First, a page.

What is DCF?
DCF stands for Discounted Cash Flow and it is a measurement or valuation of money to reflect if an investment is good or attractive. It is the amount of money a person is willing to invest at present to get a pre-computed cash flow at some time in the future. In literal terms, it converts supposed money in the future to its value in the present. It is termed “discounted” to express the correct value of a company or an investment in present times.
There are various other methods to value an investment like using valuation ratios, but DCF or discounted cash flow is said to be the most correct. DCF involves cash estimation of one’s investment today and the expected return in the future. In terms of asset, its value today is related to the supposed returns it may bring tomorrow. In an investment, the cash flows are adjusted according to the risks and time value of money. These cash flows may be in the form of returns of capital, dividends, interest payments, and repayments.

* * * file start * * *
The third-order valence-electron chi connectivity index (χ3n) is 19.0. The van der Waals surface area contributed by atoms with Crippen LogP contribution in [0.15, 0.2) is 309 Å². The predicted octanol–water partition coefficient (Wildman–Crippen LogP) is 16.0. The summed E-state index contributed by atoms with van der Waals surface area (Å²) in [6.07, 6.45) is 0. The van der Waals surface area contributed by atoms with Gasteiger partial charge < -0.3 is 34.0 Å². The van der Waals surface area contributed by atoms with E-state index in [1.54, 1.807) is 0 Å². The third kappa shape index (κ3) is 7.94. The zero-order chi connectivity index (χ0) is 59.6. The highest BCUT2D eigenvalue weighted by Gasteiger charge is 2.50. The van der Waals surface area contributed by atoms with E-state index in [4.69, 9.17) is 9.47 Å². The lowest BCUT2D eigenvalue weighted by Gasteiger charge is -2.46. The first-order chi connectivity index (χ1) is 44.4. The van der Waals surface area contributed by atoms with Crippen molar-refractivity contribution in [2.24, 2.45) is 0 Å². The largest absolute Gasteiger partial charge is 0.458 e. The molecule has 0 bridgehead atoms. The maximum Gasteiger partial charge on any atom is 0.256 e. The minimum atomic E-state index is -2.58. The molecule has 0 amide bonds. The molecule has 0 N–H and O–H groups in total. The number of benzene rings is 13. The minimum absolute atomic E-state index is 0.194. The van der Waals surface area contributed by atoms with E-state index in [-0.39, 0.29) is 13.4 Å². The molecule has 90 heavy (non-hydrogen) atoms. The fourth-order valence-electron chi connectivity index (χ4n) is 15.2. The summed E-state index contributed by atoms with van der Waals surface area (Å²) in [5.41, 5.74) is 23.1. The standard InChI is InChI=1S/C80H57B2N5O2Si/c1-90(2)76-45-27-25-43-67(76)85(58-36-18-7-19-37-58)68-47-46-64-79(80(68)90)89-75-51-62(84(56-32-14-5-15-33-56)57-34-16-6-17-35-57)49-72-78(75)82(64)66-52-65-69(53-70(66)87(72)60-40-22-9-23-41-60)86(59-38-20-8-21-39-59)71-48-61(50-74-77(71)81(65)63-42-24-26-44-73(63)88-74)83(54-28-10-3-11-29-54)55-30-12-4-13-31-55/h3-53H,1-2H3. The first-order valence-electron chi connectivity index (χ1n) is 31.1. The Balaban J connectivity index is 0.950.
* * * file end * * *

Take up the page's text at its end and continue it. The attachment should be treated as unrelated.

When it comes to risk, the discount rate will be higher if the risk is also higher. This discount rate is essential in forecasting cash flows in the future to have a correct valuation of money in the present time. Time value of money meanwhile refers to estimates and projections on the value of money over time. The main idea is that money is said to have more value today than in the future. This is mainly because first, there is risk involved. Money’s certain value in the present may not be as certain at some time in the future. There is also the inflation factor, which lowers the value and buying power of money in the future.
DCF valuation is quite a complicated task. Many financial analysts need to dig deep into records and details to have a correct valuation of money or an investment. It is said that after DCF analysis, when the resulting value is higher than the present investment cost, the said investment is considered a good opportunity.